November was the sixth month in a row of record-warm weather, according to a new analysis that finds 2023 will almost inevitably end as the hottest year ever recorded.

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Supercomputer that simulates entire human brain will switch on in 2024

New Scientist

A neuromorphic supercomputer called DeepSouth will be capable of 228 trillion synaptic operations per second, which is on par with the estimated number of operations in the human brain

2024 145
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Indigenous Nations and Environmental Advocates Denounce Alberta Premier Danielle Smith’s Greenwashing at COP28

Enviromental Defense

ENVIRONMENTAL DEFENCE, INDIGENOUS CLIMATE ACTION Indigenous nations impacted by pollution in the tar sands counter the Government of Alberta’s COP28 narrative of being a “clean energy leader” Dubai, United Arab Emirates – Today, members from Indigenous communities downstream of the tar sands and environmental advocates held a demonstration in response to Alberta Premier Danielle Smith’s presence at COP28.

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Two Private U.S. Moon Landers Prepare for Historic Launches

Scientific American

The first vehicles to fly under NASA’s new lunar delivery initiative will aim to be the first commercial spacecraft to land softly on another celestial body

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Sabin Center Publishes Report on Climate Litigation in 2023

Law Columbia

Today, the Sabin Center published an end-of-year report on the state of climate change litigation in 2023. The report, titled Climate Change in the Courts: A 2023 Thematic Retrospective, examines key cases and rulings that have shaped the legal discourse on climate change in 2023 or that are poised to have an impact in the coming months and years. Drawing from the Sabin Center’s United States (U.S.) and Global Climate Litigation databases, the report provides examples that offer insights into em

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African Penguins Have Almost Been Wiped Out by Overfishing and Climate Change. Researchers Want to Orchestrate a Comeback. 

Inside Climate News

A hatchery in Cape Town breeds birds for release in a newly established sanctuary for penguins 146 miles east, where a few early signs suggest the penguins may have found a new home. By Kiley Price CAPE TOWN, South Africa—A weathered, green building stands at the edge of the cozy suburban Table View neighborhood in Cape Town, just a few blocks down from a Burger King and a community library.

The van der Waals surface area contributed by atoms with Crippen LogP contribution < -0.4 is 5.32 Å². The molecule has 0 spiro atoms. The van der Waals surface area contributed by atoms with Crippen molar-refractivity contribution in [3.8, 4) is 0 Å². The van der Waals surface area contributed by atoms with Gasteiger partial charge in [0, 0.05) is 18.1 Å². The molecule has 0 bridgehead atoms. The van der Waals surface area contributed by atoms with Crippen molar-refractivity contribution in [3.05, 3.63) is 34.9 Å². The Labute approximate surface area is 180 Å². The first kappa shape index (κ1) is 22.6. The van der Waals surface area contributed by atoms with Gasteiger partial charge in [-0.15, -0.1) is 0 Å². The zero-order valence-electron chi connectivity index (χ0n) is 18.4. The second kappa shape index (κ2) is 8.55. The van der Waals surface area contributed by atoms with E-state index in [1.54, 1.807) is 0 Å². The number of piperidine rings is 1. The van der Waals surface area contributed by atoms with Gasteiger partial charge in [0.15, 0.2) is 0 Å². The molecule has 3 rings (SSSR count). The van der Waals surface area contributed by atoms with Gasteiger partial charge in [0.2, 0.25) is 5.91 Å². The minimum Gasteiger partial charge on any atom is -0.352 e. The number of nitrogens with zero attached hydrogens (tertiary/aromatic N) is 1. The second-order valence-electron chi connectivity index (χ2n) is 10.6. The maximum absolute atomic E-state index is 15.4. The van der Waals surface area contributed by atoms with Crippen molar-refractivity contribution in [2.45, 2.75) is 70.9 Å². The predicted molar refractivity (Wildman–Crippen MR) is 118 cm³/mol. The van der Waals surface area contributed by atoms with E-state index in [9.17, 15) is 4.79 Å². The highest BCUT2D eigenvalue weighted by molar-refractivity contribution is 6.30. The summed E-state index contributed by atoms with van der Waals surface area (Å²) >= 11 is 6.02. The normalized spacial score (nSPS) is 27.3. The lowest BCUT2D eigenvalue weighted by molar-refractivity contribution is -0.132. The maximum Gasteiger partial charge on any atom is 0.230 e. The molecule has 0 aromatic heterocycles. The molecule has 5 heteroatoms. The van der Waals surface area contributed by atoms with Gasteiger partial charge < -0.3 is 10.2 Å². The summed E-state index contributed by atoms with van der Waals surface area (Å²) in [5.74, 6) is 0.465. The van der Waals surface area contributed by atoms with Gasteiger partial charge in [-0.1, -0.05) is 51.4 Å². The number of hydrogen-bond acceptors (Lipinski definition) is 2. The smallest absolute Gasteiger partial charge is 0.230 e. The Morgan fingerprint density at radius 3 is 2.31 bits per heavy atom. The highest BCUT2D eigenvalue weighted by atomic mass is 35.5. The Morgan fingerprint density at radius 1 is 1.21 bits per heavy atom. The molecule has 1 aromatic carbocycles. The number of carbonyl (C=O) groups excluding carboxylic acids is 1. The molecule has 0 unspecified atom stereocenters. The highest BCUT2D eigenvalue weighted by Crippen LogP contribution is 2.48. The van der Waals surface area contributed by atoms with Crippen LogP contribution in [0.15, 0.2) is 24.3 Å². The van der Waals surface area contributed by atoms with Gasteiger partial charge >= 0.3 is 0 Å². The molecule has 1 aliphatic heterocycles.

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Next Year Likely to Surpass 2023 as the Hottest Ever

Yale E360

With climate change and an incipient El Niño driving up temperatures, 2024 is likely to eclipse 2023 as the hottest year ever, meteorologists project.

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The 2023 discoveries that made us rethink the story of human evolution

New Scientist

In 2023, archaeologists found evidence of architecture and art beginning earlier than we thought, and uncovered data that rewrites our ideas of how much power women had in ancient societies

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COP28 Marks a Turning Point Towards a Fossil Fuel Free Future

Enviromental Defense

On this final day of COP28, just a few hours after countries of the world agreed on the need to move away from fossil fuels, I’m overcome with a mix of emotions. Gratitude to the people in the climate and Indigenous rights movement, who have been pushing for this outcome for years. Inspired by the unstoppable momentum to secure a fast, fair, full and financed fossil fuel phaseout.

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Cats Kill a Staggering Number of Species across the World

Scientific American

Domestic cats are cherished human companions, but a new study shows the enormous breadth of species the felines prey on when they are left to roam freely